Home > New Legacy School of Woodworking, Techniques, Tools and Schools > Paul Sellers Foundations Class – Review

Paul Sellers Foundations Class – Review

It’s been almost a month since I spent over a week in Paul Seller’s Foundations Class. More then enough time to reflect upon the lessons learned and the impact of the class on both my woodworking and general well being.

After completing a desk for my daughter over a year ago I began looking at my method of work and satisfaction and noticed something was lacking. The project turned out nicely and I am well satisfied with the outcome; however I did not feel that I was truly connected with the wood, my children only visited me when machinery was off and I felt that the results were disconnected from the method.

20130521-060547.jpgI turned to Shannon Rogers Hand Tool School and began his on line courses (they are excellent). After several projects and 6 months my hand skills were progressing nicely. If you have doubts that woodworking can be taught over the internet fear not. It is possible. I then built Chris Schwarz’s Tool Chest and my skills increased even more. My children now spent time with me in the garage trying planes and talking about their day. The wood grains and patterns danced before my eyes and I felt comfortable with my hobby. (and yes I still use the power tools when it makes sense).

This past winter I began looking for new ways to increase my skills and stumbled upon Paul Seller’s videos and masterclass. I immediately signed up for the masterclass series and felt a rush of adrenaline as I began projects with the help of Paul Seller’s videos. These projects are shown on this blog. After a couple of projects I began contemplating the Foundations class. Questions began dancing through my head; How good are my skills? Will I be able to keep up in a class, 9 days? After more than a little angst I signed up…and wow what a great world I have let myself into!

Paul’s teaching style is patient, exciting and an extraordinary gift. People with no prior experience to serious power tool users all watched in fascination as we learned and laughed. The projects were carefully planned to maximize the skills learned. No one was left behind or held back as all of our skills were catered to and enhanced. Paul is a gift to the woodworking community.

There were 18 other students in the classroom (as a I type my friend Greg from the class sent me an email). They all were a large part of the experience. We all work in a craft that at times can be very solitary, it is probably in our nature. The chance to spend 9 days with people sharing a passion for woodworking, watching, learning and listening was moving. Yes I have been to shows and stood in the local store, but these guys were special. Greg, Steve, John, Eric and everyone else chisel on!

In this post I struggle to put words on the screen that truly describe what I learned. I learned a tremendous amount about hand tools, I learned joinery, I learned finishing. I watched a true master teach his craft with passion. I felt a sense of calm and well being that is rare. Go to the class and you will understand and if you can’t sign up for Paul Seller’s Master classes.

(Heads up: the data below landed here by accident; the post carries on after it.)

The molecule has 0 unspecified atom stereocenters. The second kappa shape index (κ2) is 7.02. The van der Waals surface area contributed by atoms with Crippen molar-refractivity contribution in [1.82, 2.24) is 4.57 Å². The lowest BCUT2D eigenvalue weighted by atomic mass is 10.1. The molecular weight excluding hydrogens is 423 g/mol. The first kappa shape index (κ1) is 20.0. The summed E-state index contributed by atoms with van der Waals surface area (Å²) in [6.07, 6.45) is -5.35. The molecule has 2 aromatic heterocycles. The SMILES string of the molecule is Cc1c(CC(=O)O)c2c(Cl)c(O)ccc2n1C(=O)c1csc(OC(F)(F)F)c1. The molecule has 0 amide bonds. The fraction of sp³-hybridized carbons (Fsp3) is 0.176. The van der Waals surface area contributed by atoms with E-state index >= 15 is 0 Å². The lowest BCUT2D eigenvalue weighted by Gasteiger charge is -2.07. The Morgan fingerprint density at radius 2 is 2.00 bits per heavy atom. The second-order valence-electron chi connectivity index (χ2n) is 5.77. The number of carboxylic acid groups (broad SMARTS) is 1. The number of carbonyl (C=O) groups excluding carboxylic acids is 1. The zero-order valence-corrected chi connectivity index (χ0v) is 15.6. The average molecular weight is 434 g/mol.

The question that a few of you will ask .. so where does this stand against the week long kayaking trip?

I continue to be a Masterclass member and my next project starting today is a coffee table. I am confident that the project will challenge my skills, provide me with numerous lessons, and keep the stars aligned. For my woodworking friends I’ll be there when you meed help with the clamps and in another class for another week. And for that other group of friends, I’ll meet you in the eddy, behind the boulder, river right.


  1. June 22, 2013 at 9:16 am

    I have to say that the more I watch Paul Sellers videos, the more I believe that he is the best woodworking teacher in the world as far as that media is concerned. Nobody even comes close as a matter of fact. I mean, he actually makes watching somebody handplane or sharpen enjoyable! Most woodworking videos are so stiff and bland they are difficult to watch and enjoy, even if the knowledge is sound. Whether or not you liked Norm Abram, I did though I use handtools much more than he did on his show, Norm was gifted in the ability to make a woodworking show enjoyable. Paul Sellers has that same gift.
    I’m finally signing up for the Hand Tool School, and because of your blog posts, I think I’m going to give the Sellers course a try as well. From what I’ve seen and read it is a no brainer. Thanks for the great info.

    • June 22, 2013 at 1:35 pm

      The nine day course is fantastic. I was also quite nervous about being able to keep up with the pace of nine full days. I was quite tired by the end, but I learned so much and it’s inspired me to just do more. A major advantage over the online video’s (which are great) is being immersed in an environment where everyone is working hard and learning so much. And while it’s not a race, it’s a great feeling to look back and see what you’ve accomplished in nine days. I now work a lot faster and with more confidence than I used to, which has improved the quality of my work.

      I’m actually going to cut my working hours on office job so I can spend more time doing woodworking. And this course gave me the confidence boost to make that decision.

  1. February 22, 2015 at 7:26 pm

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